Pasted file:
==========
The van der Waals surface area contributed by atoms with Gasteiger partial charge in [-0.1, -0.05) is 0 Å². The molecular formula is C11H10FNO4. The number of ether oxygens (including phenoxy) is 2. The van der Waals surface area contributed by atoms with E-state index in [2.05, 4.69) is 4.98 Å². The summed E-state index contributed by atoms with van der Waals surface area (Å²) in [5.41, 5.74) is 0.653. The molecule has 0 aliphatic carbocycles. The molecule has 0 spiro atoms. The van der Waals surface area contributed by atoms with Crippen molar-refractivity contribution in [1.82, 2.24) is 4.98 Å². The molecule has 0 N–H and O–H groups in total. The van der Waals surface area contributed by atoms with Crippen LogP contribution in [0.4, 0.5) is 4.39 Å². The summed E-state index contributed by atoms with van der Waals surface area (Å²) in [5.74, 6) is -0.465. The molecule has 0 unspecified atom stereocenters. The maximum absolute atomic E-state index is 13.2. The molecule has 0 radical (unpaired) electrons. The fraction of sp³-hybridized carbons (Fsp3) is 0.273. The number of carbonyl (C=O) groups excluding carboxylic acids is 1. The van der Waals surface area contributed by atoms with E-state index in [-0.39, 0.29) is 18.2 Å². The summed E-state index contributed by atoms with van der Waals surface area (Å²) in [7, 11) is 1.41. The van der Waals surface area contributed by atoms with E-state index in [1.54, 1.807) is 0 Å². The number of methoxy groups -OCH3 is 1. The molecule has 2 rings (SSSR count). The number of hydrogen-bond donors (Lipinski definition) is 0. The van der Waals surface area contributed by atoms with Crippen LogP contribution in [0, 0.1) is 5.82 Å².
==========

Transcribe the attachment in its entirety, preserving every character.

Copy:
The van der Waals surface area contributed by atoms with Gasteiger partial charge in [-0.1, -0.05) is 0 Å². The molecular formula is C11H10FNO4. The number of ether oxygens (including phenoxy) is 2. The van der Waals surface area contributed by atoms with E-state index in [2.05, 4.69) is 4.98 Å². The summed E-state index contributed by atoms with van der Waals surface area (Å²) in [5.41, 5.74) is 0.653. The molecule has 0 aliphatic carbocycles. The molecule has 0 spiro atoms. The van der Waals surface area contributed by atoms with Crippen molar-refractivity contribution in [1.82, 2.24) is 4.98 Å². The molecule has 0 N–H and O–H groups in total. The van der Waals surface area contributed by atoms with Crippen LogP contribution in [0.4, 0.5) is 4.39 Å². The summed E-state index contributed by atoms with van der Waals surface area (Å²) in [5.74, 6) is -0.465. The molecule has 0 unspecified atom stereocenters. The maximum absolute atomic E-state index is 13.2. The molecule has 0 radical (unpaired) electrons. The fraction of sp³-hybridized carbons (Fsp3) is 0.273. The number of carbonyl (C=O) groups excluding carboxylic acids is 1. The van der Waals surface area contributed by atoms with E-state index in [-0.39, 0.29) is 18.2 Å². The summed E-state index contributed by atoms with van der Waals surface area (Å²) in [7, 11) is 1.41. The van der Waals surface area contributed by atoms with E-state index in [1.54, 1.807) is 0 Å². The number of methoxy groups -OCH3 is 1. The molecule has 2 rings (SSSR count). The number of hydrogen-bond donors (Lipinski definition) is 0. The van der Waals surface area contributed by atoms with Crippen LogP contribution in [0, 0.1) is 5.82 Å².